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Mansfield: A Novel [Hardcover]

Dr C. K. Stead
4.5 out of 5 stars  See all reviews (2 customer reviews)

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Book Description

20 May 2004
The three years in the life of the writer Katherine Mansfield explored in this novel are in part the story of the ups and downs of her relationship with Jack Middleton Murry and her struggle to write the "new kind of fiction" which she felt the times demanded. She is restless, constantly on the move, in and out of London, to and from France, even into the war zone to be with her French lover, novelist Francis Carco. For a short time, Mansfield is able to behave as though the war is merely "background", but her ardent relationship with her brother, who arrives from New Zealand to fight in France, makes detachment impossible - as does her love for Jack's Oxford friend Frederick Goodyear, also a soldier. The war's shadow remorselessly darkens all their lives, but only increases Mansfield's determination to break through as a writer. While sticking scrupulously to what is known about the lives of Mansfield and her friends (a cast that includes D. H. and Frieda Lawrence, Bertrand Russell, Dora Carrington, Lytton Strachey, Aldous Huxley, T. S. Eliot, Lady Ottoline Morrell and Virginia Woolf), this novel is extraordinary in taking the reader beyond the point of biography into the mind, emotions and sensibility of its subject. It is a sharp, subtle and appealing portrait of a writer and her celebrated circle.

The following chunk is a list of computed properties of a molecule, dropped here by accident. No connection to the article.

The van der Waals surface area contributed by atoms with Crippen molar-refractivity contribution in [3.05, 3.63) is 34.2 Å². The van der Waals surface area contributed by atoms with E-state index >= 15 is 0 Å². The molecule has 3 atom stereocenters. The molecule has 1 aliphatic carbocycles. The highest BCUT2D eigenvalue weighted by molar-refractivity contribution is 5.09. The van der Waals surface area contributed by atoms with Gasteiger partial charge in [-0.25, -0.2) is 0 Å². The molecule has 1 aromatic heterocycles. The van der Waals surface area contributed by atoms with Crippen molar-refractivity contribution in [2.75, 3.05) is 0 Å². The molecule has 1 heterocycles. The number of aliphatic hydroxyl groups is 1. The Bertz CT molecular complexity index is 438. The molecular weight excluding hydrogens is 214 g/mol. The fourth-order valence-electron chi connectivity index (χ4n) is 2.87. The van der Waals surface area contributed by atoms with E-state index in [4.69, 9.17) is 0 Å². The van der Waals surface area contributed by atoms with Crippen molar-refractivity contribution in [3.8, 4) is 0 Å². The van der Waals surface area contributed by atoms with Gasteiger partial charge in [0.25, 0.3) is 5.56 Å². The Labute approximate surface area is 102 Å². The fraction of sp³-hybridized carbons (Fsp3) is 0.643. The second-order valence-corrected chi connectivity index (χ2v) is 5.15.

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Product details

  • Hardcover: 256 pages
  • Publisher: Harvill Press (20 May 2004)
  • Language: English
  • ISBN-10: 1843431769
  • ISBN-13: 978-1843431763
  • Product Dimensions: 21.6 x 14 x 2.2 cm
  • Average Customer Review: 4.5 out of 5 stars  See all reviews (2 customer reviews)
  • Amazon Bestsellers Rank: 2,181,744 in Books (See Top 100 in Books)

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Review

'A vivid and engrossing historical novel' -- Daily Telegraph --This text refers to an out of print or unavailable edition of this title.

Book Description